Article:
Staff Spotlight: Noah
Noah has been a part of the Makutano community for much of his life. He started out his career in education at Makutano Primary, the local government school, where he served as a teacher and administrator for eight years. During his time at Makutano Primary, he was frustrated by the limitations a government school had. Students who could not afford to pay their school fees were regularly turned away, no matter what kind of promise or drive they demonstrated. The resources were scarce, and students had to share the few textbooks and supplies that might be available in each classroom. He could only shake his head at the disservice he saw happening and felt powerless to change. During that time, he said he became aware of a growing school in the community, Heritage Academy, and became curious about what was happening in the school. He saw the kids that had been turned away from Makutano Primary finding a place at Heritage, and he was encouraged to see them become permanent parts of the school. When Davis, the director, came to see him in 2014 and asked if he’d be interested in joining the Heritage staff, Noah was thrilled to be reunited with so many of the students he’d seen turned away from Makutano Primary.
The experience at Heritage couldn’t be more different than the experience he had at Makutano Primary. “Vulnerable children have a hope for a bright future unlike before,” Noah says. Where he saw students being underserved at the government school, at Heritage, he sees students having their needs more than met. Students at Heritage receive school uniforms, they are provided nutritious meals, and have access to the resources they need to take their learning to the next level. Noah says the facilities are beyond compare: where public schools were often windowless buildings with dirt floors, students at Heritage have bright, sunlit classrooms and tile floors that don’t turn to mud during the rainy season.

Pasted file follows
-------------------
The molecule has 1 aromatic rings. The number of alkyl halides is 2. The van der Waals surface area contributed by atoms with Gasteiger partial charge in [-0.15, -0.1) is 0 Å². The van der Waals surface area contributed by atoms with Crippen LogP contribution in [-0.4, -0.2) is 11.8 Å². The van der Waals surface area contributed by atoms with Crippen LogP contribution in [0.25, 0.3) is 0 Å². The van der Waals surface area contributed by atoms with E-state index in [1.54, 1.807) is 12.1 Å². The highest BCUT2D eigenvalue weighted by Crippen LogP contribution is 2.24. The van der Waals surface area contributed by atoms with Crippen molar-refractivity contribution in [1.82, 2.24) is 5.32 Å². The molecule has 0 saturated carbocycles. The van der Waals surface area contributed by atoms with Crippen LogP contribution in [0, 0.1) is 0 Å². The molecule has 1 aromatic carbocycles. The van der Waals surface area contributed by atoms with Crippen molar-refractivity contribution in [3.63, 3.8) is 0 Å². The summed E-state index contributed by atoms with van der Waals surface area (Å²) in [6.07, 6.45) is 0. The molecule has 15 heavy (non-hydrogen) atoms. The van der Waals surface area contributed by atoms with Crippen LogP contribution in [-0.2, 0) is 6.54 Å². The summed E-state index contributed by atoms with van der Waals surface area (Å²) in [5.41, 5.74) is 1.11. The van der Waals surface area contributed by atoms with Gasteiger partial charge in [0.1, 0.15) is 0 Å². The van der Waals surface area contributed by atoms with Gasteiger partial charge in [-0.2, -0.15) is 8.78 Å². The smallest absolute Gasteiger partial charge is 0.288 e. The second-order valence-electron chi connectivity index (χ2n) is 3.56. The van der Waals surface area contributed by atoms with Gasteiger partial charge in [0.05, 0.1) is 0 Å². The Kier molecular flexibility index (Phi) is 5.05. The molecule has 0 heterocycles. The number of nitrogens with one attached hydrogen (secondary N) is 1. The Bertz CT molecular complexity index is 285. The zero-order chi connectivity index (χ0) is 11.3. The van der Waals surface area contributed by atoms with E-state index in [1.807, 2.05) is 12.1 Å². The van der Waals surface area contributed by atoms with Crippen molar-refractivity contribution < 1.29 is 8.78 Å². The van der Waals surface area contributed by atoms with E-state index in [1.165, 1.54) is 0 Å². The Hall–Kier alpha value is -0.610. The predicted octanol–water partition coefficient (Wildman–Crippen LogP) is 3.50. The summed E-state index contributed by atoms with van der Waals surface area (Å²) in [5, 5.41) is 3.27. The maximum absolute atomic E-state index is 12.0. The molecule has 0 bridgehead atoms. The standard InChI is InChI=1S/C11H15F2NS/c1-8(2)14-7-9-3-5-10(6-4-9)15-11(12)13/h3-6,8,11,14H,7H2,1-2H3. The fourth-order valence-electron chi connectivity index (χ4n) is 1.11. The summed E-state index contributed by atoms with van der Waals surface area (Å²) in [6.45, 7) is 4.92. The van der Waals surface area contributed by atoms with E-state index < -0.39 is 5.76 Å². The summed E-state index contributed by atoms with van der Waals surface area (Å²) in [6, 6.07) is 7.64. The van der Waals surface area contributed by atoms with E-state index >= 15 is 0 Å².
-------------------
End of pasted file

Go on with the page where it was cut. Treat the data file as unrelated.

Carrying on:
Most importantly, Noah says that students at Heritage are more relaxed. They feel safe and secure at Heritage, and they can just focus on learning, which is consistent. If a student is struggling, teachers are available before and after school for tutoring in addition to one-on-one time available during the school day. At-risk children who struggle because of situations in their home life have the opportunity to live in dormitories on campus, extending the safety and security for these kids even further. And when kids feel safe and secure, they not only learn more, they love more and have greater joy and fun.
Since becoming deputy headmaster at Heritage Primary, Noah has worked hard to provide even more for these kids he loves so much. He’s very committed to the school and the success of each student. In addition to his duties as deputy headmaster, Noah continues to teach eighth grade science, math, and Swahili. He said one of the greatest challenges he is addressing currently is educating the parents of the students at Heritage. He says that many of them didn’t remain in school or didn’t attend school at all, so they don’t see it as a priority. Noah hopes to work with parents to help them understand how important education is and how important their support is for their children. He is a big reason that so many children living in poverty stay in school.
Outside of the classroom, Noah is a proud husband and father of four children. He’s happy to have his children at Heritage where he feels they are receiving the best possible education. He says he hopes to further his own education by adding a degree in primary education. He thinks it will not only benefit him, but the students at Heritage Academy as well.
Noah is a great addition to our staff and is loved by students and staff alike. We’re glad to have him as part of our team!